Time Preferences and Consumer Behavior

Authors: Christopher J. Ruhm, David Bradford, Charles Courtemanche, Garth Heutel, Patrick McAlvanah

We investigate the predictive power of survey-elicited time preferences. The discount factor elicited from choice experiments using real payments predicts various health, energy, and financial outcomes, including overall self-reported health, smoking, installing energy-efficient lighting, and credit card balance. 

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Drug Involvement in Fatal Overdoses

Death certificate data from the Multiple Cause of Death (MCOD) files were analyzed to better understand the drug categories most responsible for the increase in fatal overdoses occurring between 1999 and 2014. Statistical adjustment methods were used to account for the understatement in reported drug involvement occurring because death certificates frequently do not specify which drugs were involved in the deaths.

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Macroeconomic Conditions and Opioid Abuse

Authors: Christopher J. Ruhm, Alex Hollingsworth, Kosali Simon

We examine how deaths and emergency department (ED) visits related to use of opioid analgesics (opioids) and other drugs vary with macroeconomic conditions. As the county unemployment rate increases by one percentage point, the opioid death rate per 100,000 rises by 0.19 (3.6%) and the opioid overdose ED visit rate per 100,000 increases by 0.95 (7.0%).

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Paid Family Leave, Fathers’ Leave-Taking, and Leave-Sharing in Dual-Earner Households

Authors: Christopher J. Ruhm, Ann P. Bartel, Maya Rossin-Slater, Jenna Stearns, Jane Waldfogel

Using difference‐in‐difference and difference‐in‐difference‐in‐difference designs, we study California’s Paid Family Leave (CA‐PFL) program, the first source of government‐provided paid parental leave available to fathers in the Unites States. Relative to the pre‐treatment mean, fathers of infants in California are 46 percent more likely to be on leave when CA‐PFL is available. 

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Health Effects of Economic Crises

This analysis summarizes prior research and uses national, US state and county‐level data from 1976 to 2013 to examine whether the mortality effects of economic crises differ in kind from those of the more typical fluctuations. The tentative conclusion is that economic crises affect mortality rates (and presumably other measures of health) in the same way as less severe downturns – leading to improvements in physical health.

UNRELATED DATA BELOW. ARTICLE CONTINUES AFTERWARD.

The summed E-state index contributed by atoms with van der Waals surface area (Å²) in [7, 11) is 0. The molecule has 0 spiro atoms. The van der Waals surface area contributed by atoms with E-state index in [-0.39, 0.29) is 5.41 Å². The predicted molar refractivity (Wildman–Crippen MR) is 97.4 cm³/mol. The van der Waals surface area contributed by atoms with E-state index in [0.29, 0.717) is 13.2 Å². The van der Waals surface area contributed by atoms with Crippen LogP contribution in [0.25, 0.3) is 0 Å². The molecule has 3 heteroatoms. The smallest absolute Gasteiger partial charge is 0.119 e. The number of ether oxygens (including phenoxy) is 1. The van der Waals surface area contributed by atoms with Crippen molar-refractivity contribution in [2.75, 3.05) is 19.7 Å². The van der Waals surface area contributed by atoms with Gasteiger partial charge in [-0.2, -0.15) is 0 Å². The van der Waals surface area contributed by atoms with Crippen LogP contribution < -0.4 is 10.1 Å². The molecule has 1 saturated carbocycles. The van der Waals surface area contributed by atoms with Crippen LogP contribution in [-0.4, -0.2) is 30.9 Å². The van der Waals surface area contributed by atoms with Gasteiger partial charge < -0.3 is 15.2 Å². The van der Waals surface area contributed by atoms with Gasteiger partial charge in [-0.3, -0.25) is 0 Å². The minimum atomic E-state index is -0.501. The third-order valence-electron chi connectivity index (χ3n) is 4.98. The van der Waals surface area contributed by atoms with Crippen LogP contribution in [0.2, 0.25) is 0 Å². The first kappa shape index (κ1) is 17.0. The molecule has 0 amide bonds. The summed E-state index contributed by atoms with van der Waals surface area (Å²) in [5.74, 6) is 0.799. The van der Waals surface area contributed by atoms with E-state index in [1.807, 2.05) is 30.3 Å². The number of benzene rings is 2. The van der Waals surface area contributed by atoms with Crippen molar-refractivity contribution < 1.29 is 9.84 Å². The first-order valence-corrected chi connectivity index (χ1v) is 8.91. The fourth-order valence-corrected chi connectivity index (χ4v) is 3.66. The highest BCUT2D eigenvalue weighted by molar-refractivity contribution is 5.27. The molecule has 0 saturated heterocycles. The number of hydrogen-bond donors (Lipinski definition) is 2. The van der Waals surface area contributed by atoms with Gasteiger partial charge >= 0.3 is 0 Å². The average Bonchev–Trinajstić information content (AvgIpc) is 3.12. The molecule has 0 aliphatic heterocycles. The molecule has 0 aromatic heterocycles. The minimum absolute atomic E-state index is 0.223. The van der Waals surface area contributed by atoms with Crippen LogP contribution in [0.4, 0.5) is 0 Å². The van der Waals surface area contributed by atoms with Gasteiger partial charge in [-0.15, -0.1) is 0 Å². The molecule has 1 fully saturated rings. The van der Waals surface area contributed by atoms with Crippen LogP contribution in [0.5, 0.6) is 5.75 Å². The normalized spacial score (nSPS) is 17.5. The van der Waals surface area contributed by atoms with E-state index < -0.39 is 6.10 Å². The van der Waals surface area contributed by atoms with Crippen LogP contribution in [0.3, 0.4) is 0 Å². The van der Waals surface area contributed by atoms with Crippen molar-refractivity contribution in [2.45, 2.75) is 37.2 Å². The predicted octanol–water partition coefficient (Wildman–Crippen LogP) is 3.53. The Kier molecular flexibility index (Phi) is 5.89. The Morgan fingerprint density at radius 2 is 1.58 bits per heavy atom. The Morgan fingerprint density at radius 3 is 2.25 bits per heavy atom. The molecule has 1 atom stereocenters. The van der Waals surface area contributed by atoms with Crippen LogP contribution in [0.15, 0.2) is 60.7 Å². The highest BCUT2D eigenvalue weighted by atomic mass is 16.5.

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The Changing Benefits of Early Work Experience

Authors: Christopher J. Ruhm, Charles L. Baum

We examine whether the benefits of high school work experience have changed over the last 20 years by comparing effects for the 1979 and 1997 cohorts of the National Longitudinal Survey of Youth. Our main specifications suggest that the future annual earnings benefits of working 20 h per week in the senior year of high school have fallen from 17.4% for the earlier cohort, measured in 1987–1989, to 12.1% for the later cohort, in 2008–2010.

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Air Pollution and Procyclical Mortality

Authors: Christopher J. Ruhm, Garth Heutel

Prior research demonstrates that mortality rates increase during economic booms and decrease during economic busts, but little is known about the role of environmental risks as a potential mechanism for this relationship. We investigate the contribution of air pollution to the procyclicality of deaths by combining county-level data on overall, cause-specific, and age-specific mortality rates with county-level measures of ambient concentrations of three types of pollutants and the unemployment rate.

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